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Ms. "The First World War"

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page 13

is no doubt in my mind that that [sic] this story has a real historical basis.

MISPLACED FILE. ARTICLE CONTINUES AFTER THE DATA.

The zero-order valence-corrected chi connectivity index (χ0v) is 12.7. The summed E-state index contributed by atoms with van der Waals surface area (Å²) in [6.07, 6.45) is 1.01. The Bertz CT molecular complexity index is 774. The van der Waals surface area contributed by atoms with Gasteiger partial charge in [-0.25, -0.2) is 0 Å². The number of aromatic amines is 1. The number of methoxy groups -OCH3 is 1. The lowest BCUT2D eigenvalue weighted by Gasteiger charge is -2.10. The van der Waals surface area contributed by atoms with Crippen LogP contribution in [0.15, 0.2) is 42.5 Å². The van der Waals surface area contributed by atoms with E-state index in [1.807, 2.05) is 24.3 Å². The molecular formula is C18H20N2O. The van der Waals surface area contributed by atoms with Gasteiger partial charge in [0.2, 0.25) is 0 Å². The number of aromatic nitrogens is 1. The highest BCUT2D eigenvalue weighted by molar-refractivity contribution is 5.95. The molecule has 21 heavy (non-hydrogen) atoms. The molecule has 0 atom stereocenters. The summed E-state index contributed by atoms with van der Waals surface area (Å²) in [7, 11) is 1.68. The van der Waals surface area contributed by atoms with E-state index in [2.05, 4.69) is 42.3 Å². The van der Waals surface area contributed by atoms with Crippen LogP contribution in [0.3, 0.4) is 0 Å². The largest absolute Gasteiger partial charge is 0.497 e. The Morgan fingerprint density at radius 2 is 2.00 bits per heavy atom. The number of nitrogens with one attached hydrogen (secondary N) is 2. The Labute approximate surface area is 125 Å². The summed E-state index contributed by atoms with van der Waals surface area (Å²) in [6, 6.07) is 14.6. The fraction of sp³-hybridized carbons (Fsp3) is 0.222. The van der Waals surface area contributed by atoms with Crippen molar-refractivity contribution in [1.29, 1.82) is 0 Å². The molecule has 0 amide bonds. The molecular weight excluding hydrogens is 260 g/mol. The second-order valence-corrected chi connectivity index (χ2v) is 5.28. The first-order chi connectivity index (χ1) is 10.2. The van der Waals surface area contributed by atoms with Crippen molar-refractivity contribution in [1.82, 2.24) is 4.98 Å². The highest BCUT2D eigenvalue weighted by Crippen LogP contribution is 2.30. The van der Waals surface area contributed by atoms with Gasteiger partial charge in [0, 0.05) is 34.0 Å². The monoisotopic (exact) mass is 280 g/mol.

At this point, in fairness to the military authorities, I wish to say, and do so with a feeling of deep gratitude that in all the sixteen months in the army I never once was subjected to any physical abuse, nor was it my lot to witness any severe act of lawlessness or man-handling by the authorities, although later many reports reached me of or concerning those who endured bodily violence at the hands of overzealous, and undisciplined officers or privates. I heard of (now well substantiated) acts that rightfully belong to the Dark Ages. My work at the mess was accepted as a temporary assignment until the President according to the draft act would officially define all non-combatant service from which sincere objectors had the privilege of choosing. His ultimate designation of non-combatant service included “farm furloughs” which was acceptable to most of the objectors who had not beforehand signed up for hospital or quartermaster service, but arrangements for furloughs to farms were slow in the making and so many sincere objectors did not get into this service before the war was over. Consequently hundreds were “pushed” about in camps and causing the officers many annoyances. My work at the mess was much enjoyed by myself and Mr. Klippenstein, a C.O. friend of mind from Henderson, Nebraska. The staff consisted of one Mess Sergeant, two cooks, and two DISHWASHERS. Our pastry cook (baker) was a typical Greek. We also had a young Polish lad who worked in a restaurant in civilian life, and who served here as table waiter. The Pole and the Greek sometimes got into difficulties and one time it became so serious that only by prompt action on the part of Mr. Klippenstein and myself, were we able to avert bloodshed and possibly murder. In the pers-

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